The education system in our country is filled with targets and deadlines in the form of examinations. Exams act as stressors for the children, and the expectations of the parents aggravate it. Up to a certain extent, stress is healthy as it motivates one to perform well by planning a routine and breaking down the syllabus into do’able portions to be revised each day. But when stress exceeds beyond a threshold, it could have detrimental effects on the child’s psychological health as well as his/her performance in examinations.
The story does not end with examinations, but it goes on till the results are declared and beyond. Few days prior to the declaration of results, there could be an ‘anxiety state’ in the child in anticipation of his/her results. There is an increase in discussions about the probable date of the results, estimation regarding the grades and planning of the child’s future educational endeavours. The child comes into the limelight the day his/her results are declared. On the day of the results, the child’s mind is in turmoil. A myriad of emotions go through his/her mind- hope, fear, confusion, joy, sadness, etc.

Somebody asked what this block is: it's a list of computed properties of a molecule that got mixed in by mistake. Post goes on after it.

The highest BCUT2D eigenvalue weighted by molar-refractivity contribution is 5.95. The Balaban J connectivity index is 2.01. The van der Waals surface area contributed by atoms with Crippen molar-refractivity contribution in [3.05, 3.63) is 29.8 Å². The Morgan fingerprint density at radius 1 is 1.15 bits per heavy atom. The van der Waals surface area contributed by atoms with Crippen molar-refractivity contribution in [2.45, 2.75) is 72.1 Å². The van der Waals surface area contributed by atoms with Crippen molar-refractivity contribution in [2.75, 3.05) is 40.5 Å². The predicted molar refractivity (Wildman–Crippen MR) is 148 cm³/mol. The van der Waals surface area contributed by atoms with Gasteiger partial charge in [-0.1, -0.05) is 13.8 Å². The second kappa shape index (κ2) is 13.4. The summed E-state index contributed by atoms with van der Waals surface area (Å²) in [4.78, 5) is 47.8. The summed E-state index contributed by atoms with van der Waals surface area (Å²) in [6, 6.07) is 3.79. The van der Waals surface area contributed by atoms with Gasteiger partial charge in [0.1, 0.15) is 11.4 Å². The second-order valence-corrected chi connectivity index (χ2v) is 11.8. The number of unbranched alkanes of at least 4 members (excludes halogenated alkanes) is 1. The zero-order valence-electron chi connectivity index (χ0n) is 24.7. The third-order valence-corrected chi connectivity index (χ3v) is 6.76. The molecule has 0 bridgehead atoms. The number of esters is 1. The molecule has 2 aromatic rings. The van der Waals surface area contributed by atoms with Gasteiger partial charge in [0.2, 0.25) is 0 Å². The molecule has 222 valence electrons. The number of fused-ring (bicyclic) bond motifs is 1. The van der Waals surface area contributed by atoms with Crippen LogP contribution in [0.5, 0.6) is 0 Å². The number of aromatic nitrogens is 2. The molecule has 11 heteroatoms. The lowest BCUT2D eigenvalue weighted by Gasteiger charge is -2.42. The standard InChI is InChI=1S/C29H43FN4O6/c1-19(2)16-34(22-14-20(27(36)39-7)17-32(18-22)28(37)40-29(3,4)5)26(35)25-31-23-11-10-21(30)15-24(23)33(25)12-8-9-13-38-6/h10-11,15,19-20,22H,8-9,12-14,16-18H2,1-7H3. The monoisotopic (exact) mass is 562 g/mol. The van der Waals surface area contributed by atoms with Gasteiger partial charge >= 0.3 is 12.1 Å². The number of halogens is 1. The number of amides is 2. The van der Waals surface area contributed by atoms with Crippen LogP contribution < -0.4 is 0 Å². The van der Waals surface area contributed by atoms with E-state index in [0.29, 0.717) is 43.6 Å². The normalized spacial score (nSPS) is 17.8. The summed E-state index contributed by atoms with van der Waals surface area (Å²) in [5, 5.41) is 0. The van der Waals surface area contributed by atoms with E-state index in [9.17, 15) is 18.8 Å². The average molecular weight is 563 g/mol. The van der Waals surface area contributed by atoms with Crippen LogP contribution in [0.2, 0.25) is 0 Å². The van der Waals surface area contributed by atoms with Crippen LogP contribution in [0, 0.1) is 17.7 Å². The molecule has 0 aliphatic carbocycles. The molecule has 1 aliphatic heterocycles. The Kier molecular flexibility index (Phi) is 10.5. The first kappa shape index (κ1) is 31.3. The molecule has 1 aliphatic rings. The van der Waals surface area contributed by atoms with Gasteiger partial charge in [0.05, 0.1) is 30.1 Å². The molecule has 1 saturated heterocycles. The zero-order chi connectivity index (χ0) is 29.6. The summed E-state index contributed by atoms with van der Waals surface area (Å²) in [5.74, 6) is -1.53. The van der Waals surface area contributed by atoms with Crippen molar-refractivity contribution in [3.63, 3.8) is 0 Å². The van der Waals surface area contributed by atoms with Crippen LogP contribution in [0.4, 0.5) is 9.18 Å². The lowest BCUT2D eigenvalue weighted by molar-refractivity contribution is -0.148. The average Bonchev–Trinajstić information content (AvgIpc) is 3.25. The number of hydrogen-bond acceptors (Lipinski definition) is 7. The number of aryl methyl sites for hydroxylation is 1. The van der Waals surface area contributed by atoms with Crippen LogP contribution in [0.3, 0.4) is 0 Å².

After the declaration of results, things go well if he/she gets good grades. Positive emotions of joy and hope occur when the child gets the expected results. But all is not well if grades are below the expectations of the child or the parent.
India is a country where parents will invariably decide what a ‘good’ grade should be for their child. This has resulted in a flaw in the educational system where competition is valued more than competence. On many occasions, they become disappointed not because of their own performance but because they are compared with the performance of their peers.
Whenever his/her marks are below expectations, a lot of negative emotions come into play. The child might appear extremely quiet or become irritable whenever discussions related to the results take place. There might be irregularities in his/her daily routine in terms of sleep or food intake. His/her self-esteem might be affected, and they might be hesitant to apply for further studies. On many occasions, they settle down with constructive parental intervention, but sometimes they might require professional help.
A growing child’s mind is like heated glass. A skilled artisan is able to mould it into any shape during this critical phase; parents need to assume the role of the ’artisan’ to shape his bright future.
Dr Veena Gholap
Department of Psychiatry, K J Somaiya Hospital.
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